RB: There is absolutely no doubt that a strong city mayor is important. The mayor has to be the person who sets, interprets and articulates that vision. If you look at the London Plan, the city’s main planning document, it is a series of statements and aspirations that reflect Ken Livingstone’s views. The London Plan does not have grand drawings and perspectives; there is no physical view of what might happen to the city. It’s a series of very clear written aspirations, about multi-culturalism, about diversity, about fairness, about environmental aspirations which guide and steer the way the city develops.
IHA: My impression of local government in Oslo, for example, is that the local government is always in a defensive position – that has to do with the need for re-election – and they are primarily laying claim to the status quo, The right to say: ”This is the way it is”, before someone else pipes up and says: ”No it’s not”. They talk about how it should be, but not about what the city will become. In other words, planning is chiefly used as a rhetorical tool.
RB: You are saying that local politics by definition freezes the potential for dynamic growth. Bottom-up politics can lead to a sense on NIMBY (Not-In-My-Back-Yard) culture which stifles change. There’s no doubt in my mind that a strong local politician, who embraces a physical vision for the city is critical to urban success. For example, if you did not have the succession of powerful mayors in Barcelona – Narcis Serra, Pasqual Maragall, Joan Clos, and now Jordi Hereu, Barcelona would not be Barcelona. Perhaps Ken Livingstone offers another example, as do Rudi Giuliani and Michael Bloomberg in New York. The mayor of Rome, Walter Veltroni, is using the city platform to enter national politics just as the mayor – now Governor - of Sao Paulo, José Serra, is looking to enter the next presidential election race. The city is a stepping-stone from local to national politics. Without a strong mayor, and good governance, the city is weak. That’s why nothing happens in Indian cities. They don’t have mayors. They’re all controlled by central government.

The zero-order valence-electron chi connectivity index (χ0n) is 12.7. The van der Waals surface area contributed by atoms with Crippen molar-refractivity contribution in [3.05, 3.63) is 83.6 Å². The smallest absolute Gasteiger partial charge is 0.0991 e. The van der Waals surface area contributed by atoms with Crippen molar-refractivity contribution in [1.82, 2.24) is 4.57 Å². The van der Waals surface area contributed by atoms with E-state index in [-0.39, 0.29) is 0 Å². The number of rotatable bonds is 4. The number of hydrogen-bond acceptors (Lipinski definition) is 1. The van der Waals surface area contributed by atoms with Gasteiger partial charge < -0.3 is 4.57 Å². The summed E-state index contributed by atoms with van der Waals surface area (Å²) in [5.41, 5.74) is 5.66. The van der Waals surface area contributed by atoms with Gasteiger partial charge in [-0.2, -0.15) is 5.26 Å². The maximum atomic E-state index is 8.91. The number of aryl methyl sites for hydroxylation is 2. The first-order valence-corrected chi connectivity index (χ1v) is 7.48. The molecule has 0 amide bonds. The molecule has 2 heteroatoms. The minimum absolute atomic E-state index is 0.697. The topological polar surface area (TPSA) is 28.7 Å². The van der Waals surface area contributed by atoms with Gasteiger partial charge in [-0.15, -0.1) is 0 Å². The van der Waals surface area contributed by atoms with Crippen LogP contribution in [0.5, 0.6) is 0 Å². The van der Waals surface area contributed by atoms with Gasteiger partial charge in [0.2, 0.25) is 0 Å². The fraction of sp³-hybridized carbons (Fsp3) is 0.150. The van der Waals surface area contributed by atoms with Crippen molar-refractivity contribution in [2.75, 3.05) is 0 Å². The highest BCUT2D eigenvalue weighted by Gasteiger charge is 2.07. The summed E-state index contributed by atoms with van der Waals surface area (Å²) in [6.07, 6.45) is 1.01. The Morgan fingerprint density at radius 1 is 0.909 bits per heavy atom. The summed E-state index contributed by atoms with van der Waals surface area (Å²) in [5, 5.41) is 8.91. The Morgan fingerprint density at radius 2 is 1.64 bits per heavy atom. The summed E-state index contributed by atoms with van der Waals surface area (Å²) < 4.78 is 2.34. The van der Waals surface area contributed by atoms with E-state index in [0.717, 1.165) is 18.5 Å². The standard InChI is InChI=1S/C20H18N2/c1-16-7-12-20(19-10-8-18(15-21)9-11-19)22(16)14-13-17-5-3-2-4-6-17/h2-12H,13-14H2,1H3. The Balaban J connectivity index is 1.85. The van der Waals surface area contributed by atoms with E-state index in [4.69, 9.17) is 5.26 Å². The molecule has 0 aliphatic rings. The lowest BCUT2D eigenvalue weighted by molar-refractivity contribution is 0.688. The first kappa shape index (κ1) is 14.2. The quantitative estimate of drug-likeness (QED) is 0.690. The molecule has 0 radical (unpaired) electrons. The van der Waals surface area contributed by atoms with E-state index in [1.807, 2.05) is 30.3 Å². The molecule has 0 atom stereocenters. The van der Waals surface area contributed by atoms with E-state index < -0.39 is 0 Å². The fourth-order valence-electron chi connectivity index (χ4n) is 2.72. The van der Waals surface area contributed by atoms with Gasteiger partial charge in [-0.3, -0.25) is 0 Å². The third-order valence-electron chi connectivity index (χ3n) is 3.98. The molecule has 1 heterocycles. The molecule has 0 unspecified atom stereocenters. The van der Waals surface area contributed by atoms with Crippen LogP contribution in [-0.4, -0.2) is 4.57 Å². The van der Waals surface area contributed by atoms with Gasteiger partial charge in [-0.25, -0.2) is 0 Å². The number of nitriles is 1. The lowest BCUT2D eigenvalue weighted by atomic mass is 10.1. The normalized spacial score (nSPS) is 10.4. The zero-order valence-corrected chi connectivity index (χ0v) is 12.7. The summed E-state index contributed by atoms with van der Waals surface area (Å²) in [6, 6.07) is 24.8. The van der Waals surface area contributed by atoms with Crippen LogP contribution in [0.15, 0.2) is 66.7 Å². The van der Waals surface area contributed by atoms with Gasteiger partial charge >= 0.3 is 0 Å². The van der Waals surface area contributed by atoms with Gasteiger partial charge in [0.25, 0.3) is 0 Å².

IHA: And so what should the architectural profession do?
RB: Get in bed with mayors: Richard Rogers with Ken Livingstone. Oriol Bohigas with Pasqual Maragall. Renzo Piano, Jean Nouvel etc., are all adept at this game.
IHA: The National Association of Norwegian Architects, NAL, is currently trying to formulate an architectural policy for Norway, which we haven’t had for the past 15 years, and when we did it was about aesthetics…
RB: The RIBA, for example, is now absolutely clear that political lobbying must be at the core of what they do, not just promote aesthetics. Perhaps more importantly, we need to completely overhaul the education of the architect. There is nothing wrong with doing a beautiful building, don’t misunderstand me, but there’s a lot wrong with doing a building which is beautiful and anti-urban or anti-social. Future generations of architects must be taught to understand that.
IHA: So if we get into bed with the bed with the mayors, what do we give them, if not beauty?
RB: You help them develop a vision for the city.
IHA: There should be architects willing to work in the ministries.
RB: Yes. Your minister of finance should have an architectural advisor! I am sure there are many excellent candidates in Norway.
Richard Burdett is the founder of the Cities Programme at the London School of Economics and Political Science, the only programme in the world to bring together social sciences and physical planning. He was director of the main exhibition of the 10th International Architecture Exhibition in Venice, ”Cities. Architecture and Society”.